Introduction: In some young female candidates of assisted reproductive technology (ART), ovarian response to simulative treatments is less than what is expected. More precise assessment of oocyte quality and quantity through studying ovarian dimensions can be useful for determining the dose of ovarian stimulant drugs and for preventing ART cycles cancellation. The aim of the present study is to determine the association between ovarian dimensions and ovarian reserve (OR) indices and whether ovarian dimensions can predict ovarian reserve.
Methods: In this cross-sectional study, 85 infertile women were studied. In early follicular phase, ovarian diameters (including length and width of the ovaries) were measured using transvaginal ultrasonography. Mean ovarian diameters (MOD) were calculated according to average length and width of the ovaries. A serum sample was taken from all patients to measure the level of Follicular Stimulating Hormone (FSH) and oestradiol as OR indices.
Results: The results of univariate analysis showed that FSH and oestradiol had a negative significant association with width, length and MOD (P < 0.01). The results of multivariate regression analysis showed that FSH and oestradiol had a negative significant association with width (βFSH = -0.59, P = 0.001 and βOestradiol = -0.019, P = 0.029) and MOD (βFSH = -0.52, P = 0.003 and βOestradiol = -0.021, P = 0.017) and had a borderline negative significant correlation with ovarian length (βFSH = -0.49, P=0.077 and βOestradiol = 0.022, P = 0.08)
Conclusions: The results of this study revealed that despite a moderate correlation, ovarian diameters could be an applicable index for predicting OR. Using this method along with other methods may be useful in treatment with ovarian stimulants.
Keywords: ovarian length, ovarian width, FSH, oestradiol, infertility
About 10-15 % of reproductive-age couples suffer from infertility. Ovarian stimulation is one of the fundamental preliminary steps of assisted reproductive technology (ART) (Berek, 2007; Fritz and Speroff, 2011). The evaluation of ovarian reserve (OR) may help predict women who probably under-respond or over-respond to controlled ovarian hyperstimulation protocols in ART programs (Bukulmez and Arici, 2004; Vladimirov et al., 2005; Bancsi et al., 2002; Chang et al., 1998; La Marca et al., 2012).
OR is defined as the number and quality of the recruited follicles remained in the ovary at all ages (Broekmans et al., 2006; Coccia and Rizzello, 2008). A precise and valid measure of the quantitative OR consistes of the enumeration of total follicles that existing both ovaries (Block, 1952). Pregnancy likelihood in infertility therapy such as intra-uterine insemination (IUI) and in-vitro fertilization (IVF), or in the follow-up of spouses within and then the initial infertility work-up are proxy variables for oocyte quality which are currently applied (Broekmans et al., 2006). According to the ESHRE working group following a consensus, poor ovarian responders (POR) are specified when at least two of the followings are met:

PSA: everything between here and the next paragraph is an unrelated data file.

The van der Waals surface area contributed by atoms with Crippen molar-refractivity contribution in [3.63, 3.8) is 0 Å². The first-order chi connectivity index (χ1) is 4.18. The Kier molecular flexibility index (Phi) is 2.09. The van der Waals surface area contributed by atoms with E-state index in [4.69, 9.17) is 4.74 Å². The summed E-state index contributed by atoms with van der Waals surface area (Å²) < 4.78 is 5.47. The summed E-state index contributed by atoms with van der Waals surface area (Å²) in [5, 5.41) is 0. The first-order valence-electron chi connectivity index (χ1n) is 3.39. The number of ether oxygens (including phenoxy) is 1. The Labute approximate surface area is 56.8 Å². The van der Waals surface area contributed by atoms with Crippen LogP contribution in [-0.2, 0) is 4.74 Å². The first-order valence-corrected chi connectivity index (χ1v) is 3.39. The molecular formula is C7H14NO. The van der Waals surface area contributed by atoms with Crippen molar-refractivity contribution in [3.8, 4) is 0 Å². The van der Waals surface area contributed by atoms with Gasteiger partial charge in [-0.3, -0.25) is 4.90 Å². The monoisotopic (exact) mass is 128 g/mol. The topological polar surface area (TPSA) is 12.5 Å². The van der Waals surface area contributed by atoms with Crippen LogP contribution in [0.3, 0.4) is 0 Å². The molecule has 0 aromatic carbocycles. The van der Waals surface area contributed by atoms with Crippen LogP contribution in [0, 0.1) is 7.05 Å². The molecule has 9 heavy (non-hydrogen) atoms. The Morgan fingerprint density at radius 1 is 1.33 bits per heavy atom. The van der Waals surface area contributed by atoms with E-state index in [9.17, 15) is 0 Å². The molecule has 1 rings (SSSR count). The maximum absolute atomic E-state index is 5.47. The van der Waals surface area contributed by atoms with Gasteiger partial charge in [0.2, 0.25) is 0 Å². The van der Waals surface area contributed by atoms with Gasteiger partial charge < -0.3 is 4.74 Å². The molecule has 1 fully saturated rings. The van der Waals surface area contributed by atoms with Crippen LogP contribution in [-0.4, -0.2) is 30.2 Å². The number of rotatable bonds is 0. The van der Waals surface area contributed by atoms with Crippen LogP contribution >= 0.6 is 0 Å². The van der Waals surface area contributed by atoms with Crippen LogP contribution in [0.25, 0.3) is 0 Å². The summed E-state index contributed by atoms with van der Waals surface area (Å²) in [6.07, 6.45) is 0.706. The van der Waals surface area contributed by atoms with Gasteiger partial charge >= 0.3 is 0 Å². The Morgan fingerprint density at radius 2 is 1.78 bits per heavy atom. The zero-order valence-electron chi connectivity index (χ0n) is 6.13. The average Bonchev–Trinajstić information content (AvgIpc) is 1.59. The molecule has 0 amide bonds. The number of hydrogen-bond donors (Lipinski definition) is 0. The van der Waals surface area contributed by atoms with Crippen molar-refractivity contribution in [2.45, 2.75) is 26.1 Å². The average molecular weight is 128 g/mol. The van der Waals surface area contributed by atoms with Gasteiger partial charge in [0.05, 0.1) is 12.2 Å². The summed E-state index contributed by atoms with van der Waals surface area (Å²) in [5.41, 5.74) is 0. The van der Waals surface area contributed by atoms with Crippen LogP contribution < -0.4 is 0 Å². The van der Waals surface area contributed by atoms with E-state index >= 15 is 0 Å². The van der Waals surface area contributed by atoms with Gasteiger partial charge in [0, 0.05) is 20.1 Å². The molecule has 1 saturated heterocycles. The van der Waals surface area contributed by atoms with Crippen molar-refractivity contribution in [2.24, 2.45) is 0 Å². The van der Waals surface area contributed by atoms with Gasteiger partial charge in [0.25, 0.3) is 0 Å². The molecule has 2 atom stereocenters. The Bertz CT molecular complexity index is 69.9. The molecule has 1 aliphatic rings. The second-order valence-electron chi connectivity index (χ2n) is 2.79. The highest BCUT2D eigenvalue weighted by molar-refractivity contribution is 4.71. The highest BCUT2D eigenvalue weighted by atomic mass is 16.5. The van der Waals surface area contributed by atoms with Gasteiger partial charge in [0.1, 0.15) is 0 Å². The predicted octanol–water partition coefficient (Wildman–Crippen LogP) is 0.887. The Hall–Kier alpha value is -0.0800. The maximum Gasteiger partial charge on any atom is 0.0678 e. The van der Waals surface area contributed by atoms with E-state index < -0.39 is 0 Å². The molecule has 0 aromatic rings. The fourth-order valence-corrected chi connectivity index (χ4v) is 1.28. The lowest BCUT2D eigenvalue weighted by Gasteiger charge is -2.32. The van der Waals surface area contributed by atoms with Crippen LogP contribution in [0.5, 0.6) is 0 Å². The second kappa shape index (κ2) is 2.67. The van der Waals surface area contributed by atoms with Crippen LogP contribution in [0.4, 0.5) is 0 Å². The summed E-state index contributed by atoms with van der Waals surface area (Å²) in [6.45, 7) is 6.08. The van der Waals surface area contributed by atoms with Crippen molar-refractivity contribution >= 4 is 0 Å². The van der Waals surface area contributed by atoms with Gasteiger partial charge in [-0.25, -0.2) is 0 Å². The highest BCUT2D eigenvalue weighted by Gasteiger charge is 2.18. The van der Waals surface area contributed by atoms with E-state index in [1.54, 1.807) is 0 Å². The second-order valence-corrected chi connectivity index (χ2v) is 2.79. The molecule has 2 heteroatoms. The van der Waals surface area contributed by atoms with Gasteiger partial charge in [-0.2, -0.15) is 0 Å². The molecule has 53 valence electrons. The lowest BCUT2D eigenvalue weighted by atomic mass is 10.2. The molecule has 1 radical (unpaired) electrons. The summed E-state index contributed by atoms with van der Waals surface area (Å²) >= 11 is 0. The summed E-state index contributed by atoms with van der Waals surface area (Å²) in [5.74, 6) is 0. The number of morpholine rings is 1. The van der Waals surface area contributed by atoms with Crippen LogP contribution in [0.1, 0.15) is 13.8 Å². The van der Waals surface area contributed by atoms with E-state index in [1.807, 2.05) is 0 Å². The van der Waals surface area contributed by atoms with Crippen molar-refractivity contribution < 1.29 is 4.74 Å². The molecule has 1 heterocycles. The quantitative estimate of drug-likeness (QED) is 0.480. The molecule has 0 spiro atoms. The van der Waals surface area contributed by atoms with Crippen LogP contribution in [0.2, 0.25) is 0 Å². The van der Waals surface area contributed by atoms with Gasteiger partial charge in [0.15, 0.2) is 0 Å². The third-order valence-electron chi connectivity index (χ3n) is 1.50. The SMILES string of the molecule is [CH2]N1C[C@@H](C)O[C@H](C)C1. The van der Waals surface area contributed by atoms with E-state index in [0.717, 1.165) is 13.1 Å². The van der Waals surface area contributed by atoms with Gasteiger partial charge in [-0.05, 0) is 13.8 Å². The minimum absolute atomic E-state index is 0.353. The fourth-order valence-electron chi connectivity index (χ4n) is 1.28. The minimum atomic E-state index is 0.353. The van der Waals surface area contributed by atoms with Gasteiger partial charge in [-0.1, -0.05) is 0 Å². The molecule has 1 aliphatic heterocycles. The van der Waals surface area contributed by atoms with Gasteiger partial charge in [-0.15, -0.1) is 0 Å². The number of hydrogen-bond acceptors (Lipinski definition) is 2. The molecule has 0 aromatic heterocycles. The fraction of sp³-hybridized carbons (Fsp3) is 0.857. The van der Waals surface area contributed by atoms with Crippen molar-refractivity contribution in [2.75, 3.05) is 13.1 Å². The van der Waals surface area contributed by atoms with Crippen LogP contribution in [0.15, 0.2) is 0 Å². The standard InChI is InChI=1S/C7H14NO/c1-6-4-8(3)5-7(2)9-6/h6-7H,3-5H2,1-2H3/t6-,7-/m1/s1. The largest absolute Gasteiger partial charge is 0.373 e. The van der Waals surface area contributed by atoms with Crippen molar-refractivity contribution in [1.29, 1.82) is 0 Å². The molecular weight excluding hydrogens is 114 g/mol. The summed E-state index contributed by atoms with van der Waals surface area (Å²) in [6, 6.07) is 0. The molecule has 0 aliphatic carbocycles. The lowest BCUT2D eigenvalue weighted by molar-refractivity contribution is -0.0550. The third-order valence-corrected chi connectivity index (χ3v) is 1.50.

1. high maternal age or presence of other potential risk factors of POR,
2. previous history of POR,
3. abnormal ovarian reserve test (ORT) (Ferraretti et al., 2011).
Follicular stimulating hormone(FSH) is the most commonly used test to assess OR. Third day of cycle is the best testing day because the expected low level of oestradiol affects FSH levels related to a negative feedback control (Perloe et la., 2000; Roudebush et al., 2008). Day-3 FSH and oestradiol are both measured typically (Sharara and McClamrock, 1999; Toner, 2003; Barnhart and Osheroff, 1998). However, other blood tests like antimullerian hormone (AMH) and inhibin-B have become popular recently because they determine ovarian status more directly; day-3 FSH and oestradiol are indirect measurements (Dehghani-Firouzabadi et al., 2008; Jayaprakasan et al., 2010; Ebner et al., 2006; La Marca et al., 2007; Feyereisen et al., 2006; Visser et al., 2006).
Making use of ovarian dimensions - as criteria to evaluate OR and to predict ovarian response to stimulative treatments - has been investigated in a few studies (Frattarelli et al., 2000; 2002; Bowen et al., 2007). A study carried out by Frattarelli et al. (2000) on 278 infertile female candidates of IVF showed that a significant association was found between MOD (which calculated as the sum of ovarian length and ovarian width divided by two) and age, serum FSH and FSH:LH ratio after some cofounder factors such as smoking and body mass index (BMI) were controlled. In a recent study by Bowen et al. (2007) on 69 reproductive-age patients, a significant negative correlation was found between all ovarian diameters (including width, length and mean ovarian diameters) and serum FSH and age. Ovarian width was recognized as the strongest predictor of ovarian reserve but this study did not examine the association between ovarian dimensions and serum oestradiol (Bowen et al., 2007).
The present study aimed to determine the association between width, length and mean ovarian dimensions with OR indices including FSH and serum Oestradiol. Likewise, we aimed to show whether ovarian dimensions can be a good or reliable predictor for ovarian reserve.
The study population consisted of 85 infertile women who referred to IVF unit of Mirza Koochak Khan Hospital (which is one of the teaching hospitals affiliated to Tehran University of Medical Sciences (TUMS)) from July 2009 to April 2010. These subjects were randomly selected to participate in this study. Women aged more than 44 and those who had a history of previous unilateral oophorectomy, were excluded. This study was approved by ethics committee of TUMS. A written informed consent was obtained from all patients who participated in the study.
Serum samples were taken in the first to third day of menstruation and FSH and serum oestradiol levels were measured [ELISA, Roche Elecsys1010, Roche Diagnostics, Indianapolis; Oestradiol II, minimal detection limit 5 pg/ml, intra-assay CV 5.7 % and inter-assay CV 6.2 % and FSH, minimal detection limit 0.10 mIU/ml, intra-assay CV 1.8 % and inter-assay CV 5.3 %.]. Serum sampling was done at the same day when ultrasonographic measurement was taken. The results were calculated with an automated method using a 4 PL (4 Parameter Logistics) curve fit.